Falling from a height

Falls from heights are the single largest cause of death and serious injury in UK workplaces.

HSE Work at Height News 

 

fall from height

 

The law on falling from a height

The Work at Height Regulations 2005 is intended to prevent death or injury caused by a fall from a height. It applies to all employers and those who control work at height, for example facilities managers or building owners who may contract others to work at height.

Employers and those in control of any work at height activity must make sure work is properly planned, supervised and carried out by competent people. This includes using the right type of equipment for working at height.

 

Resources Available

How to win your claim for personal injury at work

How to prepare a discrimination schedule of loss for the employment tribunal

How to write a grievance about discrimination at work

How to use the discrimination questions procedure

Disciplinary action and capability

Health and Safety Dismissal

Surviving Capability and Performance Management

Employee Representative Guide for non-union workplaces

DOCUMENTS, FORMS AND LETTER TEMPLATES

 

 What can you do?

As an employee, you also have a responsibility to look after your own health and safety at work as well as the health and safety of other people who could be affected by your actions. However if you suffer a fall from a height in work, you may be able to make a claim for compensation. If you are injured at work, you will be entitled to Sick Pay. Your right to sick pay should be in your employment contract or your terms and conditions of employment.

 

 

In order to win your personal injury claim and be awarded compensation, you must use the Pre-action protocol in proving your claim. This Guide will help you do exactly that.

There are a few things that you must prove to be successful;

  • You must first identify that there is a person, company or organisation to make the claim against.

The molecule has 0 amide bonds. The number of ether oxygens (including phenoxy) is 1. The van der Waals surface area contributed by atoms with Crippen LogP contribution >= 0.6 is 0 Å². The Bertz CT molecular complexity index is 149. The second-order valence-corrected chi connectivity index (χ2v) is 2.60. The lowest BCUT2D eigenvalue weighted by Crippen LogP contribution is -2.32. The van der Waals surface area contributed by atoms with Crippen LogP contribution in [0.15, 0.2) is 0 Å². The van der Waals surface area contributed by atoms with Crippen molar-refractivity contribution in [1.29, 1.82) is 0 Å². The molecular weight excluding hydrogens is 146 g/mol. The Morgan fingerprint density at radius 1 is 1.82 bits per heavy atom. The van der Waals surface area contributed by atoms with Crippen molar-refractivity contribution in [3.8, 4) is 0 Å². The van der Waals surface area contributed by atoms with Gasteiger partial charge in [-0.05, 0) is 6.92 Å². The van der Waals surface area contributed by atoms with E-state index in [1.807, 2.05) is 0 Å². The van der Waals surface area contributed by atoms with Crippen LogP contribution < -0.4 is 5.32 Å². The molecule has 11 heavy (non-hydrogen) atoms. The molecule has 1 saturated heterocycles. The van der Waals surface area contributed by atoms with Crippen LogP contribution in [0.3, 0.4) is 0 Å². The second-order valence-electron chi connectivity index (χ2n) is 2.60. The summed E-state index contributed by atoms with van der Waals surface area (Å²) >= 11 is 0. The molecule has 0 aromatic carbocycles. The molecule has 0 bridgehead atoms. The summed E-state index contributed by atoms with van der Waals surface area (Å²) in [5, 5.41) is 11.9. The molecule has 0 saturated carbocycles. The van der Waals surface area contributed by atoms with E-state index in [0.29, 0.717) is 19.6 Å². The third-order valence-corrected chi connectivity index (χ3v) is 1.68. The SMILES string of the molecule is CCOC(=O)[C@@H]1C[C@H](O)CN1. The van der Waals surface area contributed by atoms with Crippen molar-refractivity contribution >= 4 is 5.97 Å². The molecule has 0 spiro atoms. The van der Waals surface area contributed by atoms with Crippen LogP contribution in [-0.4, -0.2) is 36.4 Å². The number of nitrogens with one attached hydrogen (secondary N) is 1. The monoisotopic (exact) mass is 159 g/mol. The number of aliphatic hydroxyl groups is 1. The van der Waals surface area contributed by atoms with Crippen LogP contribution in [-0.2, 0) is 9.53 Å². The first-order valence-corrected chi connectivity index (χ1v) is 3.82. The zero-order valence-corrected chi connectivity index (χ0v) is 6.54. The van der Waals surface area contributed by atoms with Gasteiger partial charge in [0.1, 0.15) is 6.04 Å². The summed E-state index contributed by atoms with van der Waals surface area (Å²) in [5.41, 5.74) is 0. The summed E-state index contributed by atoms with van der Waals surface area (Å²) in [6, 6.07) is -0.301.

• You must show that the person, company or organisation owed you a duty of care to avoid your accident and injury, and could have taken steps to avoid the situation.
  • You must show that your injury was caused by the failure of the responsible person or organisation to take reasonable steps to avoid causing your accident or injury.

 

Best of the web 

Work at Height Safety Association 

Royal Society for the Prevention of Accidents

National Access and Scaffolding Confederation

The Ladder Association

Safe Use of Ladders and Stepladders

International Powered Access Federation

Roof Repair Work

Fragile Roofs

Health and Safety in Roof Work

Institute of Occupational Safety and Health

Industrial Rope Access Trade Association

Construction Health and Safety Group

A guide to working at height

Work at height access and information claim pack

Citizens Advice – Personal Injuries

Department for Work and Pensions – Compensation, Social Security Benefits and lump sum payments

 

Disclaimer

This resource is published by Employee Rescue Limited. Please note that the information and any commentary on the law contained herein is provided free of charge for information purposes only. The information and commentary does not, and is not intended to, amount to legal advice. Employee Rescue accepts no responsibility for any loss occasioned to any person acting or refraining from action as a result of the material contained in this update. Further specialist advice should be taken before relying on the contents of this summary. No part of this summary may be used, reproduced, stored in a retrieval system or transmitted in any form without the prior permission of Employee Rescue Ltd.

Case Study

Westlake v ZSL London Zoo (2015) An employment tribunal ruled that a London Zoo meerkat handler who got into a Christmas party fight with a monkey specialist over their love rivalry for a llama keeper was unfairly dismissed, however she received nothing in compensation.  The employment tribunal said that two zookeepers who got into a fight at London Zoo’s Christmas party should have received the same disciplinary sanction. At London Zoo’s Christmas party, zookeeper Ms Westlake got into a fight with a colleague, Ms Sanders. The fight appeared to originate over another zookeeper Mr Davies, Sanders’ former boyfriend who was... Read More
Westlake v ZSL London Zoo (2015) An employment tribunal ruled that a London Zoo meerkat handler who got into a…Meerkats v Monkeys
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